# Cardinal Number of a Finite and Infinite Set

The number of distinct elements in a finite set A is called cardinal number and it is denoted by n(A). And if it is not finite set, then it is called infinite set.

e.g., If A =  {-3, -1, 8, 10, 13, 17},
then n(A) = 6

Properties

If A, B and C are finite sets andU be the finite universal set, then

1. n(A $\cup$ B) = n(A) + n(B) - n(A $\cap$ B)
2. If A B and are disjoint sets then, n(A $\cup$ B) = n(A) + n(B)
3. n(A $\cup$ B $\cup$ C) = n(A) + n(B) + n(C) - n(A $\cap$ B) - n(B $\cap$ C) + n(A $\cap$ B $\cap$ C)
4. n(A - B) = n(A) - n(A $\cap$ B)
5. n(A $\Delta$ B) = n(A) + n(B) - 2n(A $\cap$ B)
6. n(A') = n(U) - n(A)
7. n(A' $\cup$ B') = n(U) - n(A $\cap$ B)
8. n(A' $\cap$ B') = n(U) - n(A $\cup$ B)
9. n(A $\cap$ B') = n(A) - n(A $\cap$ B)

Method to Find Common Roots

Sometimes the number of common elements cannot found easily y by solving the given sets. That type of problems can be solved by drawing a curves.

The intersection point of a curve is equal to the number of common elements in a set.

e.g., Consider the sets

A = {(x,y)| y = $\frac{1}{x}$, 0 $\neq$ x $\in$ R}

and A = {(x,y)| y = -x, x $\in$ R}

the determine n(A $\cap$ B).

Here, we see that, ∀ x, we get infinite values of y. Hence, we find infinite sets A B and . And it is difficult to find the common elements between A and B.

Now, firstly we make the graph of given sets.

A = The set of all points on a curve xy = 1,

[xy = c is a rectangular hyperbola curve] and B = The set of all points on a curve y = - x.

[y = -x  is a straight which passes through origin]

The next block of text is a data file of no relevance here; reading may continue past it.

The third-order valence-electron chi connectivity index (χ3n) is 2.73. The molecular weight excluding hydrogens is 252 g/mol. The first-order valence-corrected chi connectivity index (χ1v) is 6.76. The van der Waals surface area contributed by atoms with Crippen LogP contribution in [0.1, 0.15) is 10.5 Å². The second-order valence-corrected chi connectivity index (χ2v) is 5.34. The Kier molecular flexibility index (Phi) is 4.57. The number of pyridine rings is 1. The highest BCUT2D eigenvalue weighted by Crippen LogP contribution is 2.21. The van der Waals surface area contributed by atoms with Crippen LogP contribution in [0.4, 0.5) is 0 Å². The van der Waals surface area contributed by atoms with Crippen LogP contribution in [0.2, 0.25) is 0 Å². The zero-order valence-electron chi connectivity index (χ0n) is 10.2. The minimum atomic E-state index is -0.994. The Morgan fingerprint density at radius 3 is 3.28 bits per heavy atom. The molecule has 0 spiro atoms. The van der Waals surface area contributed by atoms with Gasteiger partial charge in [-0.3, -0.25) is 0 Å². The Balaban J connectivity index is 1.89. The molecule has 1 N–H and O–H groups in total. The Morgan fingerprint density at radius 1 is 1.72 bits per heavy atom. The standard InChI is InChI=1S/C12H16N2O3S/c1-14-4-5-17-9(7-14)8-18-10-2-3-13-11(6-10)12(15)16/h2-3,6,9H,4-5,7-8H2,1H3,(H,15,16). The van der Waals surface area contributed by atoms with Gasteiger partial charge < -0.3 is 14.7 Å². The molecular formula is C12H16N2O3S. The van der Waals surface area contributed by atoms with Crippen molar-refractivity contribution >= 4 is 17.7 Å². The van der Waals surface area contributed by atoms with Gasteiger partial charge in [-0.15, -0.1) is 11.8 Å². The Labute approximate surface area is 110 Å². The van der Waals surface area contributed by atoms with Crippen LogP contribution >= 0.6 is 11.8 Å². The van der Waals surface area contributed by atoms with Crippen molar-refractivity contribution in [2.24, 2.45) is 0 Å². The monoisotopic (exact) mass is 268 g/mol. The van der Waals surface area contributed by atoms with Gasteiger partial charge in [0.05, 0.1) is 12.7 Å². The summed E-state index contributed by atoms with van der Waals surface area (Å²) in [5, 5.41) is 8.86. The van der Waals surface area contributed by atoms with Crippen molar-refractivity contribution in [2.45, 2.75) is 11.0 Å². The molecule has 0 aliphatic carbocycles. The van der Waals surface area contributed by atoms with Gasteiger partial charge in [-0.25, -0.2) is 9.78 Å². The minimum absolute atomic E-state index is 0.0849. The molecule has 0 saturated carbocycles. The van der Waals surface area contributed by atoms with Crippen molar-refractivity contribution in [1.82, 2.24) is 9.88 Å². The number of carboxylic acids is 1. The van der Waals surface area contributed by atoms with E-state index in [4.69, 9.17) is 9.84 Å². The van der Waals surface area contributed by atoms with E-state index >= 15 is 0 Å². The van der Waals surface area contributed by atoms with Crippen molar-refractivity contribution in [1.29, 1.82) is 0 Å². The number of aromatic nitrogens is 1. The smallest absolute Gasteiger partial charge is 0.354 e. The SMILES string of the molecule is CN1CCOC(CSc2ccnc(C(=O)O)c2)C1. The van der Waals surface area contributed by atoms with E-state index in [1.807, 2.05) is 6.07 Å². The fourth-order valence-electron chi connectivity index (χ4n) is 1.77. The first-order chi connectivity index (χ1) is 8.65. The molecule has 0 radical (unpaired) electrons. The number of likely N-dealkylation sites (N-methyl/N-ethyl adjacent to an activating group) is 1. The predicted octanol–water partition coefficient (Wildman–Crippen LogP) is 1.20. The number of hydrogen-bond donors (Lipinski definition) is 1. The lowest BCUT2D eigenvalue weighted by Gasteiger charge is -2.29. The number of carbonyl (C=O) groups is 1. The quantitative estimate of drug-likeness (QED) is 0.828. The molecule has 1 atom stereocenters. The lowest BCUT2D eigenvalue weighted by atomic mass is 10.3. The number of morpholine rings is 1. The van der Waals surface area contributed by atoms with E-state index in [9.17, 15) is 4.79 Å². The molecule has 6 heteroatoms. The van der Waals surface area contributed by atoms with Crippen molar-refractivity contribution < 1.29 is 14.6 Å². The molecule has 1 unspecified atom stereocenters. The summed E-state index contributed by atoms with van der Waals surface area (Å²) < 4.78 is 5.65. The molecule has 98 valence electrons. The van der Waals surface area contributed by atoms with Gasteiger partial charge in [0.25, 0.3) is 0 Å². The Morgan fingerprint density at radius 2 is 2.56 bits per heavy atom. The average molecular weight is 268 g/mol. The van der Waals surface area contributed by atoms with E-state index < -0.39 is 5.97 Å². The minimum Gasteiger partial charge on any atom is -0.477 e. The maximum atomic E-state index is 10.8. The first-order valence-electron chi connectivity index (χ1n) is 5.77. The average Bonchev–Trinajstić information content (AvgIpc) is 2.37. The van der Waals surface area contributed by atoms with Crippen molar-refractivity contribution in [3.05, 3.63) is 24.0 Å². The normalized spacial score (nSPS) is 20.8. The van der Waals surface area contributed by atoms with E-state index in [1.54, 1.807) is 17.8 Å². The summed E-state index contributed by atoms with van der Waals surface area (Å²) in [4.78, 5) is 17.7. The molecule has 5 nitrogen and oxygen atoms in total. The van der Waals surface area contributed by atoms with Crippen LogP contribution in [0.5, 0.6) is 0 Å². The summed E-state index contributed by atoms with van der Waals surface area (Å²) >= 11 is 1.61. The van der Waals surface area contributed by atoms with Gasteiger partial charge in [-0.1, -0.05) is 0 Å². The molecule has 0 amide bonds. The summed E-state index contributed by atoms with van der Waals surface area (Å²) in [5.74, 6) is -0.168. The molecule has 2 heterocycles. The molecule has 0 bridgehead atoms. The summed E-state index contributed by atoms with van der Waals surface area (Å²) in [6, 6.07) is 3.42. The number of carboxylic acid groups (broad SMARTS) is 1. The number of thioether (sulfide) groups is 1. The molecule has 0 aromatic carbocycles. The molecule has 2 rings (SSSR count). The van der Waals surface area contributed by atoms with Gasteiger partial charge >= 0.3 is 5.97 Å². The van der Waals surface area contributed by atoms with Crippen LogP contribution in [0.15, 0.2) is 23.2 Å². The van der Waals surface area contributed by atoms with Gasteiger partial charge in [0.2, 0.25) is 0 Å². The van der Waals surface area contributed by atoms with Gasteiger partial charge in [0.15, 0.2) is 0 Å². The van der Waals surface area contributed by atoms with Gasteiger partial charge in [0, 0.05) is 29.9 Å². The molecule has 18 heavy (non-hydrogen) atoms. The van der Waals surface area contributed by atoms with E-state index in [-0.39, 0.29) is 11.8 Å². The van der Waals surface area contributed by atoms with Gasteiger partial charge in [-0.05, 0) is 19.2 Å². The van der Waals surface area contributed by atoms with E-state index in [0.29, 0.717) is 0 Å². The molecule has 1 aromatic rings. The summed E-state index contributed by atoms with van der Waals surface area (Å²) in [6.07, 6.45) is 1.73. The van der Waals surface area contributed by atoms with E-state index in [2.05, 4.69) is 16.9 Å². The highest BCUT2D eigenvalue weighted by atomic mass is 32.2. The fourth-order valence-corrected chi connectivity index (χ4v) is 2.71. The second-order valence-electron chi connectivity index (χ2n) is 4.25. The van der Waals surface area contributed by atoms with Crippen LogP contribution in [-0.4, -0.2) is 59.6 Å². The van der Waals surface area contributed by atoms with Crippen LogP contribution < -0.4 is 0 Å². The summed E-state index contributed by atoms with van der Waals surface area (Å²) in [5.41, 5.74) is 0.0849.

Since, there is no intersection point on a curve. So, there is no common elements between two sets.

Sample Problem 1

If A and B are sets such that n(A) = 9, n(B) = 16 and n(A $\cup$ B) = 25, find A $\cap$ B.

We have, n(A $\cup$ B) = n(A) + n(B) - n(A $\cap$ B)

Therefore, substituting the values we get

25 = 9 + (16) - n(A $\cap$ B)

n(A $\cap$ B) = 0

So, A $\cap$ B = 0

Sample Problem 2

If A and B are sets such that n(A) = 14, n(A $\cup$ B) = 26 and n(A $\cap$ B) = 8, then find n(B).

We have, n(A $\cup$ B) = n(A) + n(B) - n(A $\cap$ B)

n(B) = n(A $\cup$ B) + n(A $\cap$ B) - n(A)

n(B) = 26 + 8 - 14 = 20

Sample Problem 3

In a town of 10000 families it was found that 40% families buy newspaper A, 20% families buy newspaper B and 10% families buy newspaper C, 5% buy A and B, 3% buy B and C and 4% buy A and C. If 2% families buy all of three newspapers, then the number of families which buy A only, is
(a) 4400
(b) 3300
(c) 2000
(d) 500

n(A) % = 40 of 10000 = 4000, n(B) = 2000, n(C) =1000, n(A $\cap$ B) = 500, n(B $\cap$ C) = 300, n(C $\cap$ A) = 400, and n(A $\cap$ B $\cap$ C) = 200

so, n(A $\cap$ $\bar{B}$ $\cap$ $\bar{C}$)

= n{A $\cap$ (B $\cup$ C)}

= n(A) - n{A $\cap$ (B $\cup$ C)}

= n(A) - n(A $\cap$ B) - n(A $\cap$ C) + n(A $\cap$ B $\cap$ C)

= 4000 - 500 - 400 + 200 = 3300

Sample Problem 4

In a survey of 600 students in a school, 150 students were found to be taking tea and 225 taking coffee. 100 were taking both tea and coffee. Find how many students were taking neither tea nor coffee? [NCERT]
(a) 310
(b) 320
(c) 327
(d) 325

Let C and T denote the students taking coffee and tea, respectively.

Here, n(T) = 150, n(C) = 225, n(C $\cap$ T) = 100

Using the identity n(C $\cup$ T) = n(T) + n(C) - n(C $\cap$ T)

We have,

n(C $\cup$ T) = 150 + 225 - 100 = 275

Given, total number of students = 600 = n(U)

We are to find the number of students taking neither tea nor coffee i.e., n(C $\cup$ T)'.

So, n(C $\cup$ T)' = n(U) - n(C $\cup$ T) = 600 - 275 = 325

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